BOOK THE FOURTH
16. Chapter XVI
'Ay, we shall see if his firmness will last over to-morrow.' But what merit
in courage, when that atheistical hound, Olinthus, manifested the same?'
'The blasphemer! Yes,' said Lepidus, with pious wrath, 'no wonder that one
of the decurions was, but two days ago, struck dead by lightning in a serene
sky.' The gods feel vengeance against Pompeii while the vile desecrator is
alive within its walls.'
'Yet so lenient was the senate, that had he but expressed his penitence, and
scattered a few grains of incense on the altar of Cybele, he would have been
let off. I doubt whether these Nazarenes, had they the state religion,
would be as tolerant to us, supposing we had kicked down the image of their
Deity, blasphemed their rites, and denied their faith.'
'They give Glaucus one chance, in consideration of the circumstances; they
allow him, against the lion, the use of the same stilus wherewith he smote
'Hast thou seen the lion? hast thou looked at his teeth and fangs, and wilt
thou call that a chance? Why, sword and buckler would be mere reed and
papyrus against the rush of the mighty beast! No, I think the true mercy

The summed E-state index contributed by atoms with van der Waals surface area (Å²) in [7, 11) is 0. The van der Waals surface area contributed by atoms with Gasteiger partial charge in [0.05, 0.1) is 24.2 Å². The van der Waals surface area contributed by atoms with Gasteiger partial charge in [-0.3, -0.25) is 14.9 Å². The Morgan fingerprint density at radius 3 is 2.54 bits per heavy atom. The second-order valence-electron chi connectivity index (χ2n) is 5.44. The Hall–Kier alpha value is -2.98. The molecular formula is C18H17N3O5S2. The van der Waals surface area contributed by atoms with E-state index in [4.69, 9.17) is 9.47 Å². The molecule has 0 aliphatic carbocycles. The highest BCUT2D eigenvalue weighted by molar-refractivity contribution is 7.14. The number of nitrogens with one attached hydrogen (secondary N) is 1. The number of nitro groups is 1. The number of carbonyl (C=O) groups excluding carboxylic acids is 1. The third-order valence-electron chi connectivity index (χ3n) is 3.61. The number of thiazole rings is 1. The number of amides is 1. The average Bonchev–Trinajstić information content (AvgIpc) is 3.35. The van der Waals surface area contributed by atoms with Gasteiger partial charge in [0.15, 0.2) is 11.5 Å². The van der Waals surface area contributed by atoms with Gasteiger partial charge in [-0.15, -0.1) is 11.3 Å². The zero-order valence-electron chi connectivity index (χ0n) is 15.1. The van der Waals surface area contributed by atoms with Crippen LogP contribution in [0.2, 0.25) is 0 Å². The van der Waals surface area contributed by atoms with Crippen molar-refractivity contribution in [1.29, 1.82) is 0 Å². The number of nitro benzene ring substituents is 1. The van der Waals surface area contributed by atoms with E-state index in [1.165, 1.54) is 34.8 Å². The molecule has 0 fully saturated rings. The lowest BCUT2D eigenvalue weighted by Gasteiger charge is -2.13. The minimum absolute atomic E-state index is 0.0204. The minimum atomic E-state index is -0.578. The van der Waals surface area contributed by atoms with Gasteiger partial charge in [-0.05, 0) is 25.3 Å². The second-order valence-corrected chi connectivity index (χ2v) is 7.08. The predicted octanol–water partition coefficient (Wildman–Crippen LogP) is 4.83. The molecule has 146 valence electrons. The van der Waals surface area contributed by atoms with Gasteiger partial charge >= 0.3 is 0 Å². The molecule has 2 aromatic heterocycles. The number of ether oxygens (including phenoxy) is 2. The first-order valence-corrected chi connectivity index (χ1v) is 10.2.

has been, not to leave him long in suspense; and it was therefore fortunate
for him that our benign laws are slow to pronounce, but swift to execute;
and that the games of the amphitheatre had been, by a sort of providence, so
long since fixed for to-morrow. He who awaits death, dies twice.'
'As for the Atheist, said Clodius, 'he is to cope the grim tiger
naked-handed. Well, these combats are past betting on. Who will take the
odds?' A peal of laughter announced the ridicule of the question.
'Poor Clodius!' said the host; I to lose a friend is something; but to find
no one to bet on the chance of his escape is a worse misfortune to thee.'
'Why, it is provoking; it would have been some consolation to him and to me
to think he was useful to the last.'